June 01. 2015 │ Adrian Jarvis │ Construction Week Online
It is a widely accepted rule of thumb that the design and construct phase of a building’s lifecycle only represents 20% of the overall cost. In other words 80% of the overall cost of investment will be required to maintain and operate these buildings.
Unfortunately, many buildings in the GCC are currently managed without the owner or operator having a detailed asset register.
Maintenance is still more reactive as opposed to preventative. Energy consumption and efficiencies are not recorded or properly analysed. Owners wanting to get a grasp on their property portfolio have to conduct asset surveys, which are not only time consuming but very costly. In summary, maintenance and operational costs lack control and could be significantly reduced.
There is however growing awareness amongst owners and developers of integrated Building Information Modelling (BIM) in the design and construct phases. The benefits of integrating data at this stage are widely recognised particularly in terms of financial savings generated from, for example, conducting clash detection or during sequencing and scheduling.
The next step is including BIM at operational and maintenance phases, which in this region appears to be a new concept and we are lagging behind in comparison to Europe or Asia.
The benefits BIM can offer operationally were demonstrated when my colleagues at FSI UK collaborated with BAM Construct and Autodesk on what was known as ‘Project Robin’ at UCL Academy Camden, a six storey education sector building in central London. All three parties combined their skills using Autodesk Revit and BIM 360 Field to pull the data from the 3D model directly into the Concept Evolution CAFM system.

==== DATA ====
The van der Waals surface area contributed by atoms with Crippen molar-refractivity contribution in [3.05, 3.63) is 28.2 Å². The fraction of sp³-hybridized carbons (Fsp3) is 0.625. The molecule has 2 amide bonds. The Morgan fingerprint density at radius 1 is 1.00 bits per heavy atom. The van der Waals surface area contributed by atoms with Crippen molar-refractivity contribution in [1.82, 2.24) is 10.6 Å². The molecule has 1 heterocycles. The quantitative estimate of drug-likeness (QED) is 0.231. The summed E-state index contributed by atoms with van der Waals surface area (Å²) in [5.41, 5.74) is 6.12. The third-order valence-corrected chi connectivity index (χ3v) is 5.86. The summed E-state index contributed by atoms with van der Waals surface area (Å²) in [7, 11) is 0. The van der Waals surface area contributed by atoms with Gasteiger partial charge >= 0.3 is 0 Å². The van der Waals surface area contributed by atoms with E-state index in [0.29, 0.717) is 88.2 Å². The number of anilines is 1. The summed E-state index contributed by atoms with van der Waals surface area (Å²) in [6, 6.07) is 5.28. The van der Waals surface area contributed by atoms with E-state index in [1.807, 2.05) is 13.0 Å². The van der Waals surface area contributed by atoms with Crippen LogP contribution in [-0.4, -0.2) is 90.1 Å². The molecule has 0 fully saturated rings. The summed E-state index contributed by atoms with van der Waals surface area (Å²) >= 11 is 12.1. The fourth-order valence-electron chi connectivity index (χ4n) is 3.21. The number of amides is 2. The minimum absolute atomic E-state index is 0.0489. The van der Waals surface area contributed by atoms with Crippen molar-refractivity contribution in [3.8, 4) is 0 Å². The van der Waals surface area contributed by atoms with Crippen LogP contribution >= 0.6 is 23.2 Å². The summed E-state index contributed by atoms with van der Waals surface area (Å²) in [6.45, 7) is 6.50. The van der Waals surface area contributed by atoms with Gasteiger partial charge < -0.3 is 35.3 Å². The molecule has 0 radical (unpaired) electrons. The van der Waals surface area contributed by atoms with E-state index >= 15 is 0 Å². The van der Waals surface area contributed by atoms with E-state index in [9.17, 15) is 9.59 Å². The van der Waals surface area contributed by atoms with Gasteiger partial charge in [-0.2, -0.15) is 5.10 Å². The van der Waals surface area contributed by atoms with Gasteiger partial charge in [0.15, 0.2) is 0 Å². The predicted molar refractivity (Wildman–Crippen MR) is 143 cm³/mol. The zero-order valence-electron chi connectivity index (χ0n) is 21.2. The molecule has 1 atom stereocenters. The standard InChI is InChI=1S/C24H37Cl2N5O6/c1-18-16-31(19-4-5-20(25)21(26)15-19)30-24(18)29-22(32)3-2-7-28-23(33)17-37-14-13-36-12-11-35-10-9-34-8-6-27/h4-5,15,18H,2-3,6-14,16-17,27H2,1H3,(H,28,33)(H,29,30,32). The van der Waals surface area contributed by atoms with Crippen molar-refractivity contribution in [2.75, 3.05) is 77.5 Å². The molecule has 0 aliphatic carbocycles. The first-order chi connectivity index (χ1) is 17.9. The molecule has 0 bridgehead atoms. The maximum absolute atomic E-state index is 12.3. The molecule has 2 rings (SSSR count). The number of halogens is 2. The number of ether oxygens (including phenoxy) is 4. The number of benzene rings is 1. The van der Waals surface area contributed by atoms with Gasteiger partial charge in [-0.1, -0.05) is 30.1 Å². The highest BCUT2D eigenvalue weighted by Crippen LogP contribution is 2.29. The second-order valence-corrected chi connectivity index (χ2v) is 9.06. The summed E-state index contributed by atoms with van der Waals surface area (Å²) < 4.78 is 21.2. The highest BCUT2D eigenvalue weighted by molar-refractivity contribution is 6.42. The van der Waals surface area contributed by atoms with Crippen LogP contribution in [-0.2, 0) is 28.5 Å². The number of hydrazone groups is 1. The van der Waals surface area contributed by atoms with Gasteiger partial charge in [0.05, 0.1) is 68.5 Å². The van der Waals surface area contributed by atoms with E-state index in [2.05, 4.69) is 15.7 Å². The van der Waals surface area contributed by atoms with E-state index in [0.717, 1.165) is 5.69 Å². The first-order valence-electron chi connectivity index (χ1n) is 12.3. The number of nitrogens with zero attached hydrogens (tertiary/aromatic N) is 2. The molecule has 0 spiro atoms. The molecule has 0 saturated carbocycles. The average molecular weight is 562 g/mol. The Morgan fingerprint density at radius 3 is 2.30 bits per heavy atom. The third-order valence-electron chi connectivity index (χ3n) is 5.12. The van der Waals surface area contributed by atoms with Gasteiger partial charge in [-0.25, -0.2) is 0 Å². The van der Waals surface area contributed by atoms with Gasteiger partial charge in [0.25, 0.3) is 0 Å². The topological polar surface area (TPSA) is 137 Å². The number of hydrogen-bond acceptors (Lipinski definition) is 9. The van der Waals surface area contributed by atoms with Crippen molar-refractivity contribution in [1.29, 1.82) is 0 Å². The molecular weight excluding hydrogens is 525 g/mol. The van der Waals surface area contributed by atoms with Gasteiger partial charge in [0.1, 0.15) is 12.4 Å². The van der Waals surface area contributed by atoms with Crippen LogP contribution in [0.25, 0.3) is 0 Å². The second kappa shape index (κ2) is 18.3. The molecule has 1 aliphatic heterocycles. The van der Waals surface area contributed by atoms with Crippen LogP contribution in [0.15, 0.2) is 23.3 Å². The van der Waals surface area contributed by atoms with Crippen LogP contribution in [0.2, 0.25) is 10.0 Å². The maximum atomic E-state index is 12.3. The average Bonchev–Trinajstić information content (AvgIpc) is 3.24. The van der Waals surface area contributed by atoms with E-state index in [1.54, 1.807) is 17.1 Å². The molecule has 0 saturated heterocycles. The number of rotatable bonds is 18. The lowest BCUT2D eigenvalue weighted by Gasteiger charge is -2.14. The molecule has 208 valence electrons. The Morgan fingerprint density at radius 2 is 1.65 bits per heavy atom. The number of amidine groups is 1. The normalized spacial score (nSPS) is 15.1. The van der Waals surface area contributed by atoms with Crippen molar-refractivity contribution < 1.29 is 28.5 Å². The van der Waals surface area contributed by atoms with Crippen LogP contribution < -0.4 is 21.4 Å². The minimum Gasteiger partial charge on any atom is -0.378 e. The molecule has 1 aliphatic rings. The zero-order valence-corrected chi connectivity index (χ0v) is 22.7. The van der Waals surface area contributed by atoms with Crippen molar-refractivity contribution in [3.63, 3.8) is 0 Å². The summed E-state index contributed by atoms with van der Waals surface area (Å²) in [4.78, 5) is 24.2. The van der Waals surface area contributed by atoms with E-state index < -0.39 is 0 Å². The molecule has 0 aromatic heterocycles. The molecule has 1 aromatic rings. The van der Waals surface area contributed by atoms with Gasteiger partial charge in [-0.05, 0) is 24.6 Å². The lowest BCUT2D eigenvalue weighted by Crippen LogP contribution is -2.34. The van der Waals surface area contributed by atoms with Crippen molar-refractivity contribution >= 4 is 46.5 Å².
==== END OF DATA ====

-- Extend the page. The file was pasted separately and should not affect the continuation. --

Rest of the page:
It sounds very simple in principle however, it required the efforts of all three teams to make it happen. The 3D model was re-designed in Revit from existing record drawings by the BAM Team including the MEP model. The data was subsequently transferred into COBie format. COBie is essentially a spreadsheet comprising information derived from all collaborative parties in a structured format.
Workflows were generated in Concept Evolution to seamlessly import the data and drawings directly into the core system which in turn delivered a ready-made asset register for the FM managers. The objects imported from the model comprised the attributes necessary for the FM team to prepare and manage planned preventative maintenance schedules in advance. A ready-made asset register eliminates the need for costly asset surveys.
The benefits of integrating BIM do not stop there. Technicians now have the ability to receive maintenance tasks directly to their handheld devices, access asset data and open up model drawings. Engineers come to site with the knowledge required to rectify the job saving man hours. It also offers further benefits in terms of space and move management.
Project Robin proved that integrating BIM in FM can deliver major financial benefits for owners/developers. The project won an award at the i-FM Annual Technology in FM Awards in 2014.
Statistical data has yet to be collected en masse to quantify the savings that can be derived, however the general consensus is that BIM does tremendously help during the operational and maintenance lifecycles, will save owners/developers a lot of money and improve the overall efficiency of their property portfolios. It may not have fully arrived in this region but we are heading this way and Expo 2020 will no doubt expedite the process. Concept Evolution is BIM ready.
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